However, if existing corn ethanol manufacturing plants could be used to process kudzu, too, then the approach might be feasible, Forseth said.

Bob Tanner of Vanderbilt University in Nashville, Tenn., proposed using kudzu for energy in the energy crisis of the 1970s, but he now suggests that the starch, which is used as a gelling product in food in Japan, carries a higher value as a food product.

He advocates using the starch for food and converting the cellulose — the woody, fibrous carbohydrate that gives structure to the stems and leaves — into ethanol once processes under development are commercially available.

The fibers also make fine textiles, Tanner said. "My suggestion is, be creative. Don’t cuss at it. Use it creatively."

Suburban Reality: We spend too much time and money driving

Energy prices are pummeling the American lifestyle, which until recently was labeled as not negotiable by our leaders. These same leaders did not see the need for a viable energy policy.

Link: Life on the fringes of U.S. suburbia becomes untenable with rising gas costs – International Herald Tribune.

As the realization takes hold that rising energy prices are less a momentary blip than a restructuring with lasting consequences, the high cost of fuel is threatening to slow the decades-old migration away from cities, while exacerbating the housing downturn by diminishing the appeal of larger homes set far from urban jobs.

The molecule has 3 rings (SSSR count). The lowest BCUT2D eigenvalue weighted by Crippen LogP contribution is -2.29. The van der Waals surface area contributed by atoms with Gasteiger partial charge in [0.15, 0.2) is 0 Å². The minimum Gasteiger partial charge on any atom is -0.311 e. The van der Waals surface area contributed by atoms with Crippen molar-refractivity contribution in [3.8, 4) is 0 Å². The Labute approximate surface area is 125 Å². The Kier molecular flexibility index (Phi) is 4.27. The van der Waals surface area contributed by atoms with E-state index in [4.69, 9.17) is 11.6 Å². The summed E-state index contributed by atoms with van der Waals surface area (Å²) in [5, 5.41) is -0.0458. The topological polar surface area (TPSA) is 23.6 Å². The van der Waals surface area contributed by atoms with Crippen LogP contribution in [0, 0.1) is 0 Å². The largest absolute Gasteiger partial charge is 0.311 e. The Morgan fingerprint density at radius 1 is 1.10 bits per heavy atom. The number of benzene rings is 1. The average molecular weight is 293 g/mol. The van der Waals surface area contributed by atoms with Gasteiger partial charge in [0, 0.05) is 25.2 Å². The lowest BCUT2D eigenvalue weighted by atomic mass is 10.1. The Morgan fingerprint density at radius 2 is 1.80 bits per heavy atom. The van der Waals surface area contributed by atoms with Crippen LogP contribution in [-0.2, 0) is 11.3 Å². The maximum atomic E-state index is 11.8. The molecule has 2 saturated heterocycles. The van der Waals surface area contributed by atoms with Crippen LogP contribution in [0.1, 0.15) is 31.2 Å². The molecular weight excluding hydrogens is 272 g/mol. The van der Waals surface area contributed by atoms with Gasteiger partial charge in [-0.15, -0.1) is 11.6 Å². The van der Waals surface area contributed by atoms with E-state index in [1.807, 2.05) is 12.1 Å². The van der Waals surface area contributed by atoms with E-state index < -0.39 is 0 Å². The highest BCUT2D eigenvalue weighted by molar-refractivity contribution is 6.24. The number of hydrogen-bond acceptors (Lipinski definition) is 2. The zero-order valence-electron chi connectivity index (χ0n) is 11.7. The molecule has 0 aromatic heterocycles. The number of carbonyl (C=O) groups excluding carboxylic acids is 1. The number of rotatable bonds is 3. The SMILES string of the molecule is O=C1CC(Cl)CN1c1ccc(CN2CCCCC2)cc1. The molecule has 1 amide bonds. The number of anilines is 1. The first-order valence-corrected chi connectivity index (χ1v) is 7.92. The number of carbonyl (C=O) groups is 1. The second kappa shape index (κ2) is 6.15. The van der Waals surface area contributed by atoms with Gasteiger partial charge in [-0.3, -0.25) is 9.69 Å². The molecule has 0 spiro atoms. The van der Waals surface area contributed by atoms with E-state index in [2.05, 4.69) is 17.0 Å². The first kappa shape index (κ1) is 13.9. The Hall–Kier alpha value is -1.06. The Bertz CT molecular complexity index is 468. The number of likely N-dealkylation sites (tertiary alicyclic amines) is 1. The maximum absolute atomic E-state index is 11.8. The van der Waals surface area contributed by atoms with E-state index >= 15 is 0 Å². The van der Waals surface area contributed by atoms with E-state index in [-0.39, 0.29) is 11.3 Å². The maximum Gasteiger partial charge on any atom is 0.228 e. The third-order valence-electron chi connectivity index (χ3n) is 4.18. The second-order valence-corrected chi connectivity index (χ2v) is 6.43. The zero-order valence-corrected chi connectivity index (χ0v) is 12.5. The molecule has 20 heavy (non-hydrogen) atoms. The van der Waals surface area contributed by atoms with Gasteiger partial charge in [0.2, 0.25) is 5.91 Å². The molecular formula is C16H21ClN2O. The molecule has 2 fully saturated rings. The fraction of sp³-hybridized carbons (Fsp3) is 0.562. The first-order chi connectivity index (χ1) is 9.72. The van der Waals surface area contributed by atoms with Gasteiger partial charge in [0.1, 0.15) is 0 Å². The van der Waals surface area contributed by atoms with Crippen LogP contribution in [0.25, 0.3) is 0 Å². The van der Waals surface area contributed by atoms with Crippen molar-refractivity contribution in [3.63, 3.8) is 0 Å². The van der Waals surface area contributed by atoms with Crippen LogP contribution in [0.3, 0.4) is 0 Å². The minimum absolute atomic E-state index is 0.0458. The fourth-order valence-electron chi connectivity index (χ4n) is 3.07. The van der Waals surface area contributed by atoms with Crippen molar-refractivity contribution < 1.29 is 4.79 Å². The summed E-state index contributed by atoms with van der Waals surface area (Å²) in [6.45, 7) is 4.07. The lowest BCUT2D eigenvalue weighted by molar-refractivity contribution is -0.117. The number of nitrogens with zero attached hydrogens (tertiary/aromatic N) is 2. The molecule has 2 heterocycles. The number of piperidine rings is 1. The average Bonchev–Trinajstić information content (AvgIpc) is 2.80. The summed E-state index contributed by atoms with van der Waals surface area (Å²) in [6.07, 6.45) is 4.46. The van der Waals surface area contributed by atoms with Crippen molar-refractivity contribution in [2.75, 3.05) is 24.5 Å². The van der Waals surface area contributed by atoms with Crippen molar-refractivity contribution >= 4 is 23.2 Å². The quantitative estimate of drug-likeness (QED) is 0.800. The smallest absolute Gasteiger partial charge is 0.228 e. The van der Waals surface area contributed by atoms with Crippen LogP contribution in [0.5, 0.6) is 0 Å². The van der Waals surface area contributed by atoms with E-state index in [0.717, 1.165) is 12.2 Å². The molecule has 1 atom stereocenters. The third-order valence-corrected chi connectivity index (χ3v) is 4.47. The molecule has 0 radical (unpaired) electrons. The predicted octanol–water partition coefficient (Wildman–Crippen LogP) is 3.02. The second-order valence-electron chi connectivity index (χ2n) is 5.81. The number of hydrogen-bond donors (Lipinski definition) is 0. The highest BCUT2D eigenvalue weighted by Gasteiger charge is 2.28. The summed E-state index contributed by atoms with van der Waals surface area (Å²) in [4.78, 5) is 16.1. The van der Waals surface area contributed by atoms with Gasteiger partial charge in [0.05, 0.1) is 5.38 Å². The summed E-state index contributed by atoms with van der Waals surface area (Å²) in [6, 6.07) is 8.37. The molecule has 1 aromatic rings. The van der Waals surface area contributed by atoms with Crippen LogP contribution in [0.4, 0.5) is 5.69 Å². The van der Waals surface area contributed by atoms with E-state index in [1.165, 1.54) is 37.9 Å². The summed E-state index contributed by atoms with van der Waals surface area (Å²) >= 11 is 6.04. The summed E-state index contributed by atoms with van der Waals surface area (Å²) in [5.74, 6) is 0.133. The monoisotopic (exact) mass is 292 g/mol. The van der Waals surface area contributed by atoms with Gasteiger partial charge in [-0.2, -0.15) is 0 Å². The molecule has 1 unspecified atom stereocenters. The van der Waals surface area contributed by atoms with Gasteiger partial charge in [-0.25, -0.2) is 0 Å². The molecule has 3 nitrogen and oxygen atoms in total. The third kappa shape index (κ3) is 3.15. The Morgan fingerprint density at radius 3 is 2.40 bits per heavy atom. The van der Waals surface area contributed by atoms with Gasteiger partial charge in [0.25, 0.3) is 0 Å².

In Atlanta, Philadelphia, San Francisco and Minneapolis, homes beyond the urban core have been falling in value faster than those within, according to analysis by Moody’s Economy.com.

In Denver, housing prices in the urban core rose steadily from 2003 until late last year compared with previous years, before dipping nearly 5 percent in the past three months of last year, according to Economy.com. But house prices in the suburbs began falling earlier, in the middle of 2006, and then accelerated, dropping by 7 percent the past three months of the year.

Many factors have propelled the unraveling of U.S. real estate, from the mortgage crisis to a staggering excess of home construction, making it hard to pinpoint the impact of any single force. But economists and real estate agents are growing convinced that the rising cost of energy is a primary factor pushing home prices down in the suburbs – particularly in the outer rings.

More than three-fourths of prospective homebuyers are more inclined to live in an urban area because of fuel prices, according to a recent survey of 903 real estate agents with Coldwell Banker, a national brokerage.

Some proclaim the unfolding demise of suburbia.

"Many low-density suburbs and McMansion subdivisions, including some that are lovely and affluent today, may become what inner cities became in the 1960s and ’70s – slums characterized by poverty, crime and decay," said Christopher Leinberger, an urban land use expert, in a recent essay in the Atlantic Monthly.

Most experts do not share such apocalyptic visions, seeing instead a gradual reordering.

Green Community and Solar Homes Honor Gardener